Chile looks to show the US a better grape season for 2023

From Fresh Plaza | 8 November 2022

Overview of grapes from Chile in the U.S. market, complemented by charts from Agronometrics. Original published on November 5, 2022. 

“The Chilean grape crop depends more on the economics and on the ability of the growers to have the working capital to grow the fruit properly.” So says Nicolas Damm of Rio Blanco of the upcoming Chilean grape crop, a critical season for the country. “That’s the major issue today.”

As he notes, the potential for the same volume of grapes as the country had last season is there. But it’s ultimately about money. “It depends on how bad the growers’ results were last season and their ability to get financing for their new crop,” says Damm. “Each hectare needs quite a bit of money before we see the income and last season was a disaster for many growers.” Not only did Chile get a later start to its grape season last year but logistics issues were headaches for many growers and exporters. “Therefore the banks are now being restrictive and export companies are as well on giving advances to growers.”

The newly formed Chilean Grape Committee has recently published its season estimates of around 68 million cases. (Last season produced 74 million cases.) “We still believe that number to be a bit high and think that it will decrease a bit as we get closer to the season. Many growers are just finding out about the final results of last season and dealing with the difficulties the new season is showing,” Damm says.

Variety, sizing and quality limitations

As he notes, if a grower has a high percentage still of traditional varieties, they’re going to have a lot of trouble given retail programs, particularly in the U.S., have many limitations on varieties and sizing and quality. “And the traditional varieties, many of those vineyards are old and the yields are not there anymore. It’s difficult to get enough volume from them to make a profit,” adds Damm.

Meanwhile, the demand is expected to be there for Chilean grapes. “But U.S. retailers are being more selective. They’re also getting a bit of better supply from Peru so they’re going for longer with Peru,” he says. Additionally, the low European exchange rate and high costs may make Europe less attractive for Chilean growers and instead, they may concentrate on sending fruit to the U.S. market.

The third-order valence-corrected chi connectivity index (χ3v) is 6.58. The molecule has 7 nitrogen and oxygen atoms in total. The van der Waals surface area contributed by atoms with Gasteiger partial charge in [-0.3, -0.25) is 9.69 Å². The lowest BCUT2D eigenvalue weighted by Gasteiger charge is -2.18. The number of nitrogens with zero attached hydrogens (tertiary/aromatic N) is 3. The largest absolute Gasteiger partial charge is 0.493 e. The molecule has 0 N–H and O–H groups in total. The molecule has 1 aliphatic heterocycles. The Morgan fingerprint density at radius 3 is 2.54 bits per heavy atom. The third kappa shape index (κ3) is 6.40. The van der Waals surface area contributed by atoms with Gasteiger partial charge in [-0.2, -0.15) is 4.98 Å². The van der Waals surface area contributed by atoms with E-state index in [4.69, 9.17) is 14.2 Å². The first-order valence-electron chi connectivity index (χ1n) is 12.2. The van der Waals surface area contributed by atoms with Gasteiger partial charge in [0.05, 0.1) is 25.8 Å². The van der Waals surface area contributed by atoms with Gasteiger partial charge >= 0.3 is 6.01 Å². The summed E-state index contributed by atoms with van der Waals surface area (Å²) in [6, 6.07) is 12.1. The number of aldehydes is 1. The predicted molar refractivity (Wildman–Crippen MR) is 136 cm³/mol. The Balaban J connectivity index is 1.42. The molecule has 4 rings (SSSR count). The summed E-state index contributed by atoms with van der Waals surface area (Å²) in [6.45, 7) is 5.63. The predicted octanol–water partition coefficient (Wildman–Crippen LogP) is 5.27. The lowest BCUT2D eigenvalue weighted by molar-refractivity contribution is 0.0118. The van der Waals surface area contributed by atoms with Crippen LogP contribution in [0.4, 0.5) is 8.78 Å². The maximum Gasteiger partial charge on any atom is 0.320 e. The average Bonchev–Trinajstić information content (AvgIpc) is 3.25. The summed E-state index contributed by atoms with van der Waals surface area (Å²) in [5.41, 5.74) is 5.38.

grape volumes by history 21

Source: USDA Market News via Agronometrics.
(Agronometrics users can view this chart with live updates here)

That said, growers and exporters have learned from last year’s challenging season. “If the logistics are better and the final consumers receive fresher, better quality fruit in better condition, movement should be faster in the U.S. Hopefully prices don’t trend too low at the peak of the season,” Damm says.

Same costs to growers

While pricing estimates are early, Damm notes it has tried for stronger pricing this year to absorb those increased input costs. “But even with a $2 increase in sales pricing, the return to the grower would be the same as two seasons ago, maybe worse. The freight costs and the costs at the destination are really affecting the final results for the grower,” he says.

Though hopefully, the logistics picture will be better for Chile this season. The grape association has worked with the Chilean ports to improve their operations and efficiency. “And hopefully at the destination, the shipping companies are working closely with the ports in the U.S. for logistics to be better. Fumigation is still a big bottleneck,” Damm says. Though there’s the possibility of implementing a systems approach for Chilean grapes from some regions for the second part of the season. “We hope that that can be a reality,” he adds.

grape prices by history 6

Source: USDA Market News via Agronometrics.
(Agronometrics users can view this chart with live updates here)

Overall Damm stresses this season is a particularly important one for Chilean grapes. “We have to show the U.S. market a good product so we don’t keep losing ground to Peru in the early part and Mexico in the late part. And to keep the high regard of Chilean grapes. We have to gain back ground on the quality that was lost last season due to external factors,” he says. “Chilean exporters and growers have to be really careful on what they grow and what they export.”

The News in Charts is a collection of stories from the industry complemented by charts from Agronometrics to help better tell their story.

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